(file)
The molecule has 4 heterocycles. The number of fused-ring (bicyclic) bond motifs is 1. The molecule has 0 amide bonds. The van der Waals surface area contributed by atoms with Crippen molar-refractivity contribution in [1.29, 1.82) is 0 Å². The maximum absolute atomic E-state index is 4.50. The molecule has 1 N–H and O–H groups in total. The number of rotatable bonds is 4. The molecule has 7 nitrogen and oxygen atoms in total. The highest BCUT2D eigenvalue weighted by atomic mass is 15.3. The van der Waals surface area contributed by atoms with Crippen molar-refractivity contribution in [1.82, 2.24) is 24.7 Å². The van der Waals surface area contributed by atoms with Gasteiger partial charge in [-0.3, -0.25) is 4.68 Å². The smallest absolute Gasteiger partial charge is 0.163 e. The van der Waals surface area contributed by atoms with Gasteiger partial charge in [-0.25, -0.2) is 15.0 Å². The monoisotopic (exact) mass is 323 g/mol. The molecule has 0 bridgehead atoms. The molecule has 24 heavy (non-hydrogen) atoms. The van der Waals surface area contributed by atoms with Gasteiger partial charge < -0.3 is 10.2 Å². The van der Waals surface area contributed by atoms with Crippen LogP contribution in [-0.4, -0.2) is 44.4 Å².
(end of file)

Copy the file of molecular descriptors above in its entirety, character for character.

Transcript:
The molecule has 4 heterocycles. The number of fused-ring (bicyclic) bond motifs is 1. The molecule has 0 amide bonds. The van der Waals surface area contributed by atoms with Crippen molar-refractivity contribution in [1.29, 1.82) is 0 Å². The maximum absolute atomic E-state index is 4.50. The molecule has 1 N–H and O–H groups in total. The number of rotatable bonds is 4. The molecule has 7 nitrogen and oxygen atoms in total. The highest BCUT2D eigenvalue weighted by atomic mass is 15.3. The van der Waals surface area contributed by atoms with Crippen molar-refractivity contribution in [1.82, 2.24) is 24.7 Å². The van der Waals surface area contributed by atoms with Gasteiger partial charge in [-0.3, -0.25) is 4.68 Å². The smallest absolute Gasteiger partial charge is 0.163 e. The van der Waals surface area contributed by atoms with Gasteiger partial charge in [-0.25, -0.2) is 15.0 Å². The monoisotopic (exact) mass is 323 g/mol. The molecule has 0 bridgehead atoms. The molecule has 24 heavy (non-hydrogen) atoms. The van der Waals surface area contributed by atoms with Gasteiger partial charge < -0.3 is 10.2 Å². The van der Waals surface area contributed by atoms with Crippen LogP contribution in [-0.4, -0.2) is 44.4 Å².